Liel Leibovitz

Liel Leibovitz is a senior writer for Tablet Magazine.

Out of Tune

When Israelis and Palestinians choose politics over music, they’re guilty of the gravest offense in the Torah: acting like Amalek

Israeli Soldiers Barred from Turkey Match

IDF orders Maccabi Tel Aviv players not to travel to hostile land

Why Doesn’t Euroleague Recognize Tel Aviv?

A basketball video game refers to ‘Maccabi Electra’

The Non-Belonger

Alfred Kazin brought out the Jew in Emerson, the mystic in sex, and the terrible beauty in community. There’s no better guide for the “social me” age.

Ice and Fire

Moses, the father of a radically egalitarian legal system, would have dug the soft financial revolution taking place in Iceland

Exegesis

Jeanette Ingberman—the co-founder of New York’s Exit Art gallery, who died last week—brought a Talmudic sensibility to avant-garde art

Curses

The Torah and the recent hit children’s book Go the F**k to Sleep both stress the importance of being aware not only of kind words but of damning ones as well

An Israeli Ode to Gadaffi

Putative relative of Libyan leader bemoans his downfall (in verse)

Lonesome Dove

Barack Obama isn’t to blame for the Tea Party’s surge. Liberals are. And if they want him to win re-election in 2012, they better listen to Moses and learn how to take initiative.

Scandal Sweeps Israel’s ‘American Idol’

Judge accused of competition-rigging. Really??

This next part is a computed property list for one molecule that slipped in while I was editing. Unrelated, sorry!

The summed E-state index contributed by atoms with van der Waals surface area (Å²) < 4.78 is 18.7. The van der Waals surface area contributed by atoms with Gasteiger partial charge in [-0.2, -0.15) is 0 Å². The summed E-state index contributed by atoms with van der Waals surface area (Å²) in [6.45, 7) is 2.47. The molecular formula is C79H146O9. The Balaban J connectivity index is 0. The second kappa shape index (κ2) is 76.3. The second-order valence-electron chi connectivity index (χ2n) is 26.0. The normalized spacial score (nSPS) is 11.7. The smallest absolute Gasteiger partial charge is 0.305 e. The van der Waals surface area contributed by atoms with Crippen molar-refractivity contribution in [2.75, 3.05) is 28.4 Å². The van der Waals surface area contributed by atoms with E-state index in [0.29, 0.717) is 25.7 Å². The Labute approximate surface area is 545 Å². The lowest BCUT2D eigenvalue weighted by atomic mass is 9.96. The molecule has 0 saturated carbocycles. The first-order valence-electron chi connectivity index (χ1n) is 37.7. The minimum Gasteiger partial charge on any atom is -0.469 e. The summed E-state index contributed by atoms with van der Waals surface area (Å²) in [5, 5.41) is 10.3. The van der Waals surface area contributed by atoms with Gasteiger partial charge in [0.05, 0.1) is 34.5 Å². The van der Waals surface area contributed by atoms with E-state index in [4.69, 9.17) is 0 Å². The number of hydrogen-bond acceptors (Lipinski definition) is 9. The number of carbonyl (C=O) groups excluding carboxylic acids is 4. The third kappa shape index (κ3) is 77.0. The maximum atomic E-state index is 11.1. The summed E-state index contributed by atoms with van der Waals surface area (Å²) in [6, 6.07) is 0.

Israel’s ‘American Idol’ Reveals Larger Moral Rot

Alleged criminal ties sully popular show, boost protest movement

Another Exodus

As told in this week’s parasha, Moses couldn’t enter the Promised Land. My three brothers, the subjects of my latest documentary film, chose to leave it.

Political Class

Activists—from the youth protesting steep rents in Tel Aviv to those dejected by their failure to reform Washington—should listen to Moses, reject magical thinking, and learn how to play politics

Panel Discussion

As advocacy groups increasingly use comic books in efforts to reach young minds, an art form created by immigrant Jews working out identity issues has instead become a ham-fisted tool for indoctrination

Plain Evil

This week’s parasha is a reminder of why we must never exaggerate evil, a lesson ignored by recent pop culture hits, from TV’s Damages to Stieg Larsson’s Millennium trilogy

Thank You!

Thank you for subscribing to the Tablet Magazine Daily Digest.
Please tell us about you.